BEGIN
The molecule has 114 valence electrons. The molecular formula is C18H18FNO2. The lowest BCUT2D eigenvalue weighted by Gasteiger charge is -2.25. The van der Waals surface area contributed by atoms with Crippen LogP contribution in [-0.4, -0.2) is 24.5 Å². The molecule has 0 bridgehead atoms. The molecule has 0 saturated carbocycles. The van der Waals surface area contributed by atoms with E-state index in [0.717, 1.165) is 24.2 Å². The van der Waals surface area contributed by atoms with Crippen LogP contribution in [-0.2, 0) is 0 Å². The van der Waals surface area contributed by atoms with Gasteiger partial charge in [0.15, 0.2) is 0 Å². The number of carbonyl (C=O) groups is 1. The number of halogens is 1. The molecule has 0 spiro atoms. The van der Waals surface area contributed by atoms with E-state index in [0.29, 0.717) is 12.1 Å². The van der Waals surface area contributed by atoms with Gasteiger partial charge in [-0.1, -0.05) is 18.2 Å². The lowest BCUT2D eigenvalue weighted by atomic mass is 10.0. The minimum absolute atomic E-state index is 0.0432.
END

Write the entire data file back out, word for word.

The molecule has 114 valence electrons. The molecular formula is C18H18FNO2. The lowest BCUT2D eigenvalue weighted by Gasteiger charge is -2.25. The van der Waals surface area contributed by atoms with Crippen LogP contribution in [-0.4, -0.2) is 24.5 Å². The molecule has 0 bridgehead atoms. The molecule has 0 saturated carbocycles. The van der Waals surface area contributed by atoms with E-state index in [0.717, 1.165) is 24.2 Å². The van der Waals surface area contributed by atoms with Crippen LogP contribution in [-0.2, 0) is 0 Å². The van der Waals surface area contributed by atoms with Gasteiger partial charge in [0.15, 0.2) is 0 Å². The number of carbonyl (C=O) groups is 1. The number of halogens is 1. The molecule has 0 spiro atoms. The van der Waals surface area contributed by atoms with E-state index in [0.29, 0.717) is 12.1 Å². The van der Waals surface area contributed by atoms with Gasteiger partial charge in [-0.1, -0.05) is 18.2 Å². The lowest BCUT2D eigenvalue weighted by atomic mass is 10.0. The minimum absolute atomic E-state index is 0.0432.